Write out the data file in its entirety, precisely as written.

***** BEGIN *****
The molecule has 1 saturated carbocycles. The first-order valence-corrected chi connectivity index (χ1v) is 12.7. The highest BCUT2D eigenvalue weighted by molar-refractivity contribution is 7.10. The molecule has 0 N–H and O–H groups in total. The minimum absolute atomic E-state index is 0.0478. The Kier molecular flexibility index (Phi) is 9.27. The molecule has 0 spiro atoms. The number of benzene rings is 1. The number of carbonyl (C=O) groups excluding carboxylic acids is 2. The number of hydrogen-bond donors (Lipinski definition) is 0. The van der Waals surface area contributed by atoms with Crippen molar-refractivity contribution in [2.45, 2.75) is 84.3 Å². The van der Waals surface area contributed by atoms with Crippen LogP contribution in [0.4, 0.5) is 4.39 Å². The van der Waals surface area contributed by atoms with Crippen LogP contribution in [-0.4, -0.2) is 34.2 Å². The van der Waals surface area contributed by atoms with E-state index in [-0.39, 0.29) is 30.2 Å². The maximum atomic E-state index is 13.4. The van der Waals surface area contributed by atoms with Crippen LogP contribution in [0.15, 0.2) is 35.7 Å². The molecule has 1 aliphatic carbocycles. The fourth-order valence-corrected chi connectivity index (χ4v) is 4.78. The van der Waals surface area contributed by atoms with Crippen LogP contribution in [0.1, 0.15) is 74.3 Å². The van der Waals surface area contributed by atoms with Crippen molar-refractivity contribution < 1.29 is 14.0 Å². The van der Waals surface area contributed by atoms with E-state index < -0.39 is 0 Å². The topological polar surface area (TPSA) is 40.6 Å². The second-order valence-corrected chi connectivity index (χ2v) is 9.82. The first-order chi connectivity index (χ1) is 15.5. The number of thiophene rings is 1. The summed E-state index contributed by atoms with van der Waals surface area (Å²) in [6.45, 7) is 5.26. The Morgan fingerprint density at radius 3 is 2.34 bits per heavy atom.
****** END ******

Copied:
The molecule has 1 saturated carbocycles. The first-order valence-corrected chi connectivity index (χ1v) is 12.7. The highest BCUT2D eigenvalue weighted by molar-refractivity contribution is 7.10. The molecule has 0 N–H and O–H groups in total. The minimum absolute atomic E-state index is 0.0478. The Kier molecular flexibility index (Phi) is 9.27. The molecule has 0 spiro atoms. The number of benzene rings is 1. The number of carbonyl (C=O) groups excluding carboxylic acids is 2. The number of hydrogen-bond donors (Lipinski definition) is 0. The van der Waals surface area contributed by atoms with Crippen molar-refractivity contribution in [2.45, 2.75) is 84.3 Å². The van der Waals surface area contributed by atoms with Crippen LogP contribution in [0.4, 0.5) is 4.39 Å². The van der Waals surface area contributed by atoms with Crippen LogP contribution in [-0.4, -0.2) is 34.2 Å². The van der Waals surface area contributed by atoms with E-state index in [-0.39, 0.29) is 30.2 Å². The maximum atomic E-state index is 13.4. The van der Waals surface area contributed by atoms with Crippen LogP contribution in [0.15, 0.2) is 35.7 Å². The molecule has 1 aliphatic carbocycles. The fourth-order valence-corrected chi connectivity index (χ4v) is 4.78. The van der Waals surface area contributed by atoms with Crippen LogP contribution in [0.1, 0.15) is 74.3 Å². The van der Waals surface area contributed by atoms with Crippen molar-refractivity contribution < 1.29 is 14.0 Å². The van der Waals surface area contributed by atoms with E-state index < -0.39 is 0 Å². The topological polar surface area (TPSA) is 40.6 Å². The second-order valence-corrected chi connectivity index (χ2v) is 9.82. The first-order chi connectivity index (χ1) is 15.5. The number of thiophene rings is 1. The summed E-state index contributed by atoms with van der Waals surface area (Å²) in [6.45, 7) is 5.26. The Morgan fingerprint density at radius 3 is 2.34 bits per heavy atom.